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When we think about health, it’s nice to imagine that there is a straight line between symptoms and solutions. But, that isn’t always the case. The truth is that our bodies are both incredible and complex. For that reason, we often need to think about the bigger picture—and a growing amount of research shows that if you improve your child’s gut health, you’re helping their minds and overall bodies, too.
“Your gut health affects everything,” says Dr. Katya Gerwein, a pediatrician with Stanford Children’s Health. “It affects your mental health, (such as) anxiety and depression. It affects your risk for heart disease. It seems to affect the way your brain works and your ability to focus.”
The good news, according to Dr. Gerwein, is that little changes to diet and lifestyle can have a positive impact on your child’s gut health.
To frame how this all works, Dr. Gerwein says we first need to understand the role of microbiomes on our bodies: These little living communities of bacteria, viruses and microscopic beings exist in communities in different parts of our bodies. And, for the most part, these microbiomes can be helpful.
“There’s a certain set that tends to live in people’s mouths, a certain set that tends to live in people’s gut, a certain set that tends to live on people’s skin,” explains Dr. Gerwein. “They help us digest food. They help us ferment things. We’ve evolved to live with them as part of our beings over millions of years. And you’ll find a more similar community in one person’s mouth and another person’s mouth than in the same person’s mouth and skin.”
Specifically, when it comes to gut microbiomes, there are things we can do to support their health. In turn, the microbiomes can support us.
To foster good gut health in your child from Day 1, one of the best things you can do is focus on your diet and behaviors. Why? There’s research that shows gut health among members of a household is linked.
As your child grows to eat solids and interact more with the environment, aim to offer a variety of colorful, natural and unprocessed foods from the beginning—rather than processed foods like mac and cheese and chicken nuggets.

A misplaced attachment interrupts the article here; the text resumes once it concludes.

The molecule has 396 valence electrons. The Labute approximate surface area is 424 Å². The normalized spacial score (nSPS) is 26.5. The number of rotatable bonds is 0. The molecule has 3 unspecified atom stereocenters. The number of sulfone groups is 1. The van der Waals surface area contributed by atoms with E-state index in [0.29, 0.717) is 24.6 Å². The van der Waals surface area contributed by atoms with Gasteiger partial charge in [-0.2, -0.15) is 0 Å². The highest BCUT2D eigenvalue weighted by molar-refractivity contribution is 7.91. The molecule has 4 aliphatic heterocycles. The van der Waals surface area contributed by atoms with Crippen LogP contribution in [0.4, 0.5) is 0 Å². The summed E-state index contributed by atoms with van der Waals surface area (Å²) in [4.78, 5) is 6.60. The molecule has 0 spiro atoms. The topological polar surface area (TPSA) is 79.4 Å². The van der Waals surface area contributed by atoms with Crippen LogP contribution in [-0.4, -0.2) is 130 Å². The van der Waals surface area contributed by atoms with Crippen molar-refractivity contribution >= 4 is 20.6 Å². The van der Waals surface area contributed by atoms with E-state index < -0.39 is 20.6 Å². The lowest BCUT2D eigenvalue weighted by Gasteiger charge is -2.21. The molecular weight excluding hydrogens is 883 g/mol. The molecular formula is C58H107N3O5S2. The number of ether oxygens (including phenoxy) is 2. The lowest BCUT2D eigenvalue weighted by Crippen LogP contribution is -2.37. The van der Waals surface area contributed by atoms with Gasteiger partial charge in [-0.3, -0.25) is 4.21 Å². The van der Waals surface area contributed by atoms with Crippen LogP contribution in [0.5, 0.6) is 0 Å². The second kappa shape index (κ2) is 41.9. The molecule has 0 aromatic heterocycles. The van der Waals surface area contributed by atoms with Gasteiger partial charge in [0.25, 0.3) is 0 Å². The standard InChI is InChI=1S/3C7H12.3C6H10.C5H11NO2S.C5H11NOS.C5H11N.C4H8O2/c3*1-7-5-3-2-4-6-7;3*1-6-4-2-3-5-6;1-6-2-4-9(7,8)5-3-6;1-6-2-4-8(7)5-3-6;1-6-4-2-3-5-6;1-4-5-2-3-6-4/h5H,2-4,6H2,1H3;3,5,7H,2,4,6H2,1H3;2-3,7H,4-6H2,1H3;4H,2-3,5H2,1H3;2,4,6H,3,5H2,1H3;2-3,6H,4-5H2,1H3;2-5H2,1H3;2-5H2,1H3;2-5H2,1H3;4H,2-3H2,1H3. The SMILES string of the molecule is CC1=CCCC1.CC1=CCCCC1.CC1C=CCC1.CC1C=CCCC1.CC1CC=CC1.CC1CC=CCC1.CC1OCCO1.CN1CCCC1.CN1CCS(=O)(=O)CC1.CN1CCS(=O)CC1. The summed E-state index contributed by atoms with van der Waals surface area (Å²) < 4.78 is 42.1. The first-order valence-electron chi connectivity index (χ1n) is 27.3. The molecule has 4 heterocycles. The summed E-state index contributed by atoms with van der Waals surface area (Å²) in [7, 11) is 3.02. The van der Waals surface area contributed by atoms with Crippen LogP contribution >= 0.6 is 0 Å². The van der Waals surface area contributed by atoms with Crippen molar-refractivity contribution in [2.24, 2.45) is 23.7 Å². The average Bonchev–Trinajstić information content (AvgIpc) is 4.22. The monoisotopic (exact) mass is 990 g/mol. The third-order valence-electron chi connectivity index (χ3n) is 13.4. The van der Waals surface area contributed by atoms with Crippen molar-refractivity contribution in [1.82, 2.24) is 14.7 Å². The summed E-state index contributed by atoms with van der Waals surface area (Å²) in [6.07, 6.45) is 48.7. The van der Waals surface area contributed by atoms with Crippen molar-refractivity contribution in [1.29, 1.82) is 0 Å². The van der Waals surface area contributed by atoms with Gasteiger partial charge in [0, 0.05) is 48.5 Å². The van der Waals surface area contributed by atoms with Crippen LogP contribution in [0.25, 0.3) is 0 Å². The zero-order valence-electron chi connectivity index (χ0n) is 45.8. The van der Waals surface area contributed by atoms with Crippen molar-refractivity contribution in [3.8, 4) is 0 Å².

“It seems to be important to feed kids a variety of food that is healthy from the beginning and not to worry if they don’t eat it sometimes,” says Dr. Gerwein. “Your job is to offer it.”
If your kids have already acquired a taste for microwavable dinners, then ease them toward more natural options without pushing it too much. As Dr. Gerwein suggests, “You can still put out a small amount of mac and cheese along with your lentil curry and along with your broccoli and mayo. Don’t say, ‘Oh, you have to eat this in order to eat that.’ Just put it out. No comments, no pressure.”
Diet alone doesn’t make or break gut health. To foster a healthy gut microbiome, playing in the dirt, cuddling with the family dog and sticking with traditional soap and water while washing up can help.
A few ways that can improve gut health include…
Introduce allergens early (about 4-6 months of age)
Serve more fruits, vegetables and whole grains
Reduce processed foods and conventional meat
Offer naturally fermented foods
Allow your kids to play in dirt
Limit the use of antibiotics
Use regular hand soap, not antibacterial (note: hand sanitizer is ok when you’re on the go)
Switch to non-toxic cleaning products or make your own
When we think about steps to improve gut health, we often think about taking probiotic supplements. However, Dr. Gerwein says that diet, not probiotics should be the focus.
“I used to actually advise probiotic supplements, but the more data that there is, it’s unclear to me if they are helpful,” she says. “It actually may be better just to eat a lot of what we call ‘prebiotic foods.’ Fruits and vegetables, whole grains and fermented foods tend to create an atmosphere in which good bacteria will grow.”
Prebiotics are a type of dietary fiber that support helpful gut bacteria. Some prebiotic foods you can work into your meals include garlic, onion, asparagus, barley, oats, apples, flaxseed, seaweed and even cocoa.
You have a clue that your child’s gut health is in good shape if they are happy, relaxed and having smooth poops. However, it’s not always clear-cut if their microbiome is out of whack.
“If they’re constipated or having profuse diarrhea, then that might be problematic,” Dr. Gerwein says. “But, often, it’s kind of like lead paint: You’re not necessarily going to see any signs… You’re not necessarily going to be able to tell from the surface.”
In addition to bathroom issues, some larger signs that might signal your child’s gut health needs attention include if they are experiencing allergies, asthma or even if they are struggling with anxiety or depression.
And, interestingly, research shows that when mental health improves, so does gut health due to an “interplay” between our guts and brains. As Dr. Gerwein explains, “Things like meditation and positive outlook and cognitive behavioral therapy and all of those things also seem to make a difference, too.”